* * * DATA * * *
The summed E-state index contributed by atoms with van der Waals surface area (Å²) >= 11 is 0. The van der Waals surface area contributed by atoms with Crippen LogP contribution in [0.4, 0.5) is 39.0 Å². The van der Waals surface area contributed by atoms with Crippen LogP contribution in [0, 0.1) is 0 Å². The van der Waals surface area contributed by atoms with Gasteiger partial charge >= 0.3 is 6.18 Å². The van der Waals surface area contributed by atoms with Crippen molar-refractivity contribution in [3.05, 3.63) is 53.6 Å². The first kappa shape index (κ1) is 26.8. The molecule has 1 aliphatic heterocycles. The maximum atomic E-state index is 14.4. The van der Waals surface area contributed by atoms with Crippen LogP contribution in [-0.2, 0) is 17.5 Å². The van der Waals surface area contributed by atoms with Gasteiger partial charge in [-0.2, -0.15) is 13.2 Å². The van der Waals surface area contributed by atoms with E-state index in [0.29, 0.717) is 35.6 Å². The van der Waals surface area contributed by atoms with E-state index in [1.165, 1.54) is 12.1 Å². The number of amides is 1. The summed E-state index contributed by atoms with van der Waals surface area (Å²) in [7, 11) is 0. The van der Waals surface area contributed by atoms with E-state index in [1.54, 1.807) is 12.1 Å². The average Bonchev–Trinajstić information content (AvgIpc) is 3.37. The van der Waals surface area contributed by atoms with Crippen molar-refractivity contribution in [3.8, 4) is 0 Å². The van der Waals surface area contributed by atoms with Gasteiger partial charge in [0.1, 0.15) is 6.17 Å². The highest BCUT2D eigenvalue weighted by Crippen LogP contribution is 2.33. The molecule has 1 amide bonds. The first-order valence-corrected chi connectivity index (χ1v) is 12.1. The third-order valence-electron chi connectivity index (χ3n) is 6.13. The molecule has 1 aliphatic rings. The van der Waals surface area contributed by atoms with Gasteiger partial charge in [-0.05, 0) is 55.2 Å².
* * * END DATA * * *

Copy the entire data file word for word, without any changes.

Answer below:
The summed E-state index contributed by atoms with van der Waals surface area (Å²) >= 11 is 0. The van der Waals surface area contributed by atoms with Crippen LogP contribution in [0.4, 0.5) is 39.0 Å². The van der Waals surface area contributed by atoms with Crippen LogP contribution in [0, 0.1) is 0 Å². The van der Waals surface area contributed by atoms with Gasteiger partial charge >= 0.3 is 6.18 Å². The van der Waals surface area contributed by atoms with Crippen molar-refractivity contribution in [3.05, 3.63) is 53.6 Å². The first kappa shape index (κ1) is 26.8. The molecule has 1 aliphatic heterocycles. The maximum atomic E-state index is 14.4. The van der Waals surface area contributed by atoms with Crippen LogP contribution in [-0.2, 0) is 17.5 Å². The van der Waals surface area contributed by atoms with Gasteiger partial charge in [-0.2, -0.15) is 13.2 Å². The van der Waals surface area contributed by atoms with E-state index in [0.29, 0.717) is 35.6 Å². The van der Waals surface area contributed by atoms with E-state index in [1.165, 1.54) is 12.1 Å². The number of amides is 1. The summed E-state index contributed by atoms with van der Waals surface area (Å²) in [7, 11) is 0. The van der Waals surface area contributed by atoms with E-state index in [1.54, 1.807) is 12.1 Å². The average Bonchev–Trinajstić information content (AvgIpc) is 3.37. The van der Waals surface area contributed by atoms with Crippen molar-refractivity contribution in [3.8, 4) is 0 Å². The van der Waals surface area contributed by atoms with Gasteiger partial charge in [0.1, 0.15) is 6.17 Å². The highest BCUT2D eigenvalue weighted by Crippen LogP contribution is 2.33. The molecule has 1 amide bonds. The first-order valence-corrected chi connectivity index (χ1v) is 12.1. The third-order valence-electron chi connectivity index (χ3n) is 6.13. The molecule has 1 aliphatic rings. The van der Waals surface area contributed by atoms with Gasteiger partial charge in [-0.05, 0) is 55.2 Å².